The six-speed auto works wonderfully well at low speeds. The shifts are really smooth, the mechatronics associated with the shifts are always sure about the rpm, wheels speeds and gears where they need to be in. With a teeny bit of slip allowed by the electronics, the shifts are extremely smooth and trundling along with the traffic at crawling speeds is a breeze. The shifts are most definitely more seamless, quieter and reassuring than a single clutch four-speed traditional auto. The PowerShift exhibits its superiority over traditional autos with aplomb at slow speeds.

While travelling at moderate speeds (50-60km/h), burying the right pedal into the floor to overtake the truck ahead, the response is a tad different. You could sense the transmission taking a slight moment while having to shift more than a couple of cogs. Think of it as a 6th to 2nd gear shift as you suddenly decide to make a dash and whiz past a slow moving vehicle from a gliding speed. The lag is not much, it’s just a fraction of a second, but still perceptible. Far, far quicker than your conventional auto, but still, clearly perceptible in the situation described above. The PowerShift, however, even with the minor lag, remains way superior to any other auto transmission in the C segment.

Just as was the case with slow speed, as long as you are making swift overtaking maneuvers at high speeds, you would not feel any trace of lag. Pressing the pedal at 100 km/h to get ahead of the hatchback ahead would shift down a cog quickly, smoothly and without any perceptible lag.

The brain of the PowerShift responds to various parameters such as throttle input, wheel speed, engine speed etc to decide which gear it should be in. And that algorithm is really well sorted out. So the shifts happen at different rev points based on how you are driving. For example, if you driving on a straight highway with the accelerator pedal at a constant position, as the engine revs build the gearshift will happen at around 3500 rpm. However, if you buried the pedal into the floor,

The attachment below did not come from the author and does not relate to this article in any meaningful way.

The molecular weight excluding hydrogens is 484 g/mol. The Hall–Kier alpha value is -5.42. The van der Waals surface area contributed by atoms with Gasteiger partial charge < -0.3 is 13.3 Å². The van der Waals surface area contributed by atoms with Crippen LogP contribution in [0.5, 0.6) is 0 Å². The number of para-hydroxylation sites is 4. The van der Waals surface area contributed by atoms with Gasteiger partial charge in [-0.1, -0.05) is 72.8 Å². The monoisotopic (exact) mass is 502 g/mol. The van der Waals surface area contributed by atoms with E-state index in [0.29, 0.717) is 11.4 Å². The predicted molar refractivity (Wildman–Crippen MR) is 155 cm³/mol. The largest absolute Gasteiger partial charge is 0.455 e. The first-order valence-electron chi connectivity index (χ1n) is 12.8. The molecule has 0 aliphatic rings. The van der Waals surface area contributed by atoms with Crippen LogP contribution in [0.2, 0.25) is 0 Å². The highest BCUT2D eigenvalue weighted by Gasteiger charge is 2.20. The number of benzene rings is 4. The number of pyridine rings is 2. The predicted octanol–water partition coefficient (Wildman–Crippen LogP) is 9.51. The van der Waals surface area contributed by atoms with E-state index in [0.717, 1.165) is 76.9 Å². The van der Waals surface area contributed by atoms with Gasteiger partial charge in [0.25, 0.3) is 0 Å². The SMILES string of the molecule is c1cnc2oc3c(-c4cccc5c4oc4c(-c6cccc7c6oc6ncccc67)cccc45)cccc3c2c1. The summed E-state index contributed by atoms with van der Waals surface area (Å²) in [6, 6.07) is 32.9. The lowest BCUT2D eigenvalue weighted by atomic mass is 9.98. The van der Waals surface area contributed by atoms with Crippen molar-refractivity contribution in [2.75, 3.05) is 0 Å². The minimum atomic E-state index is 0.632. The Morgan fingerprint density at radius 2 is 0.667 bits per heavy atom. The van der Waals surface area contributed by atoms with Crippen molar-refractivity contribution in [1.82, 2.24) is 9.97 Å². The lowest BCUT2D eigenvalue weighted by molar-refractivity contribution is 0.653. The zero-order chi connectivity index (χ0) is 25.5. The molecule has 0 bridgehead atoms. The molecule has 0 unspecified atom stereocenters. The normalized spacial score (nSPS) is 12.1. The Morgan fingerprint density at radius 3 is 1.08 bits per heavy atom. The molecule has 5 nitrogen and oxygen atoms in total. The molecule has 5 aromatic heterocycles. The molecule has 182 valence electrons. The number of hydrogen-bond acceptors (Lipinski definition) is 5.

the rev needle will hold all the way up to 6000 rpm before the next higher gear is engaged. It’s all very clever, and makes life really easy without you even having to come to know of it.

In addition to the usual Drive or D mode, there is another L mode, which is meant to keep the car in the lowest gear ratio possible at any given speed. This mode frees the shift points from any consideration of throttle input and selects an engine speed for the car such that it can be in the lowest possible gear. What this mode does, as we observed, is never go below 3500 rpm, create a lot of engine noise, and burn the fuel in the tank at a really rapid pace. If you wish to accelerate at the wildest rate possible, just slot the drive selector into this mode. It may be useful for those one-off emergency situations where you misjudged the speed / distance of the oncoming traffic and need all you have to thrust past the vehicle you have half overtaken.

So how well does the PowerShift match up with DSG?

First of all, DSG, in India is not available for the smaller cars. It’s available for high-torque applications (read big diesels) such as for the Laura and the Jetta.

Further, comparing the wet-type DSG available in India with the dry-type PowerShift for the Fiesta won’t be comparing apples with apples. The dry type dual clutch transmission is a relatively new thing in the world of automatics and Ford should really be proud to have presented the technology here in India. Dry clutch systems are smaller, lighter, easier to service, more reliable and cheaper than a wet-clutch system. VW has also developed its next-gen dry type 7-speed DSG’s but they are not in India as yet.